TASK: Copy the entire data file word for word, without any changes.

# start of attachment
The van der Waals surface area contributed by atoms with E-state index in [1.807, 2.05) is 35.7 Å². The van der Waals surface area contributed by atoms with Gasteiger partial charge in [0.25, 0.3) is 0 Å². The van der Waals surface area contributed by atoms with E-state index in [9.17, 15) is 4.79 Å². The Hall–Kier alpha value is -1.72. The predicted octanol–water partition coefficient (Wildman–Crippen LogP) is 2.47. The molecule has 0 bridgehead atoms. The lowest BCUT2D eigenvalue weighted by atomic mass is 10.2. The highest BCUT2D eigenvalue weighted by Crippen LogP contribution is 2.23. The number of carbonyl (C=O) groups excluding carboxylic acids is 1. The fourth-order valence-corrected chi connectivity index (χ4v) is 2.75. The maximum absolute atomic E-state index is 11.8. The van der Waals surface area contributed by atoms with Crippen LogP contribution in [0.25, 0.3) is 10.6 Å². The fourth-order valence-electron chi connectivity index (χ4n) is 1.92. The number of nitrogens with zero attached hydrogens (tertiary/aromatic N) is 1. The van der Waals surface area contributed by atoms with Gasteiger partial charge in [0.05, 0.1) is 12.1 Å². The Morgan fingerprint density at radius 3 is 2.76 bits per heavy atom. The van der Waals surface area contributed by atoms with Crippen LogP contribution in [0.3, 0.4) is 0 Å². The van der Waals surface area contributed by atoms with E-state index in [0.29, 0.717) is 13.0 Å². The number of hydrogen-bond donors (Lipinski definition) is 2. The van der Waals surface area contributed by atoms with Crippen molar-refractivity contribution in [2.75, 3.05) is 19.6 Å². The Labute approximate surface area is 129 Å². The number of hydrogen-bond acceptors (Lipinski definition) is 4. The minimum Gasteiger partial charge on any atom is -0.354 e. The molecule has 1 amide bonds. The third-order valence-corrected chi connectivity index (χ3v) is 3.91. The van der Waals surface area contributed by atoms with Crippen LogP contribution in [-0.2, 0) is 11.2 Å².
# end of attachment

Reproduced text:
The van der Waals surface area contributed by atoms with E-state index in [1.807, 2.05) is 35.7 Å². The van der Waals surface area contributed by atoms with Gasteiger partial charge in [0.25, 0.3) is 0 Å². The van der Waals surface area contributed by atoms with E-state index in [9.17, 15) is 4.79 Å². The Hall–Kier alpha value is -1.72. The predicted octanol–water partition coefficient (Wildman–Crippen LogP) is 2.47. The molecule has 0 bridgehead atoms. The lowest BCUT2D eigenvalue weighted by atomic mass is 10.2. The highest BCUT2D eigenvalue weighted by Crippen LogP contribution is 2.23. The number of carbonyl (C=O) groups excluding carboxylic acids is 1. The fourth-order valence-corrected chi connectivity index (χ4v) is 2.75. The maximum absolute atomic E-state index is 11.8. The van der Waals surface area contributed by atoms with Crippen LogP contribution in [0.25, 0.3) is 10.6 Å². The fourth-order valence-electron chi connectivity index (χ4n) is 1.92. The number of nitrogens with zero attached hydrogens (tertiary/aromatic N) is 1. The van der Waals surface area contributed by atoms with Gasteiger partial charge in [0.05, 0.1) is 12.1 Å². The Morgan fingerprint density at radius 3 is 2.76 bits per heavy atom. The van der Waals surface area contributed by atoms with Crippen LogP contribution in [0.3, 0.4) is 0 Å². The van der Waals surface area contributed by atoms with E-state index in [0.29, 0.717) is 13.0 Å². The number of hydrogen-bond donors (Lipinski definition) is 2. The van der Waals surface area contributed by atoms with Crippen molar-refractivity contribution in [2.75, 3.05) is 19.6 Å². The Labute approximate surface area is 129 Å². The number of hydrogen-bond acceptors (Lipinski definition) is 4. The minimum Gasteiger partial charge on any atom is -0.354 e. The molecule has 1 amide bonds. The third-order valence-corrected chi connectivity index (χ3v) is 3.91. The van der Waals surface area contributed by atoms with Crippen LogP contribution in [-0.2, 0) is 11.2 Å².